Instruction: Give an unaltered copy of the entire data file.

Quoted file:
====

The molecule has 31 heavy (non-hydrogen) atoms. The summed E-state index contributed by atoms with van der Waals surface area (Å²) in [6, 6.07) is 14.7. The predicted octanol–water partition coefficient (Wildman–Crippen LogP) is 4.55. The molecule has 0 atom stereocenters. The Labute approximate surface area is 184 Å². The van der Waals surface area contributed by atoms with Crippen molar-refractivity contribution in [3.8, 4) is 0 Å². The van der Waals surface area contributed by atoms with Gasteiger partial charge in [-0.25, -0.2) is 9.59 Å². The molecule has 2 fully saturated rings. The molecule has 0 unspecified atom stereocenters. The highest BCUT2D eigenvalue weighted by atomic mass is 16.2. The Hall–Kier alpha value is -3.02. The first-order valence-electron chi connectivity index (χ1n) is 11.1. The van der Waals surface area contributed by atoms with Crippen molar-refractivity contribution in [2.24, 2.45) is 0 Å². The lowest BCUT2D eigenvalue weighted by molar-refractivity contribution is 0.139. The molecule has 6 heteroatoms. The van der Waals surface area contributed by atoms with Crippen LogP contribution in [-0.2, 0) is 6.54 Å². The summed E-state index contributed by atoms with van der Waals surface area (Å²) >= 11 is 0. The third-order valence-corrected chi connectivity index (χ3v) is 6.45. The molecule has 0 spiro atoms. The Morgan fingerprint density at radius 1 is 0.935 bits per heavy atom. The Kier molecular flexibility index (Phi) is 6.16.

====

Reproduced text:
The molecule has 31 heavy (non-hydrogen) atoms. The summed E-state index contributed by atoms with van der Waals surface area (Å²) in [6, 6.07) is 14.7. The predicted octanol–water partition coefficient (Wildman–Crippen LogP) is 4.55. The molecule has 0 atom stereocenters. The Labute approximate surface area is 184 Å². The van der Waals surface area contributed by atoms with Crippen molar-refractivity contribution in [3.8, 4) is 0 Å². The van der Waals surface area contributed by atoms with Gasteiger partial charge in [-0.25, -0.2) is 9.59 Å². The molecule has 2 fully saturated rings. The molecule has 0 unspecified atom stereocenters. The highest BCUT2D eigenvalue weighted by atomic mass is 16.2. The Hall–Kier alpha value is -3.02. The first-order valence-electron chi connectivity index (χ1n) is 11.1. The van der Waals surface area contributed by atoms with Crippen molar-refractivity contribution in [2.24, 2.45) is 0 Å². The lowest BCUT2D eigenvalue weighted by molar-refractivity contribution is 0.139. The molecule has 6 heteroatoms. The van der Waals surface area contributed by atoms with Crippen LogP contribution in [-0.2, 0) is 6.54 Å². The summed E-state index contributed by atoms with van der Waals surface area (Å²) >= 11 is 0. The third-order valence-corrected chi connectivity index (χ3v) is 6.45. The molecule has 0 spiro atoms. The Morgan fingerprint density at radius 1 is 0.935 bits per heavy atom. The Kier molecular flexibility index (Phi) is 6.16.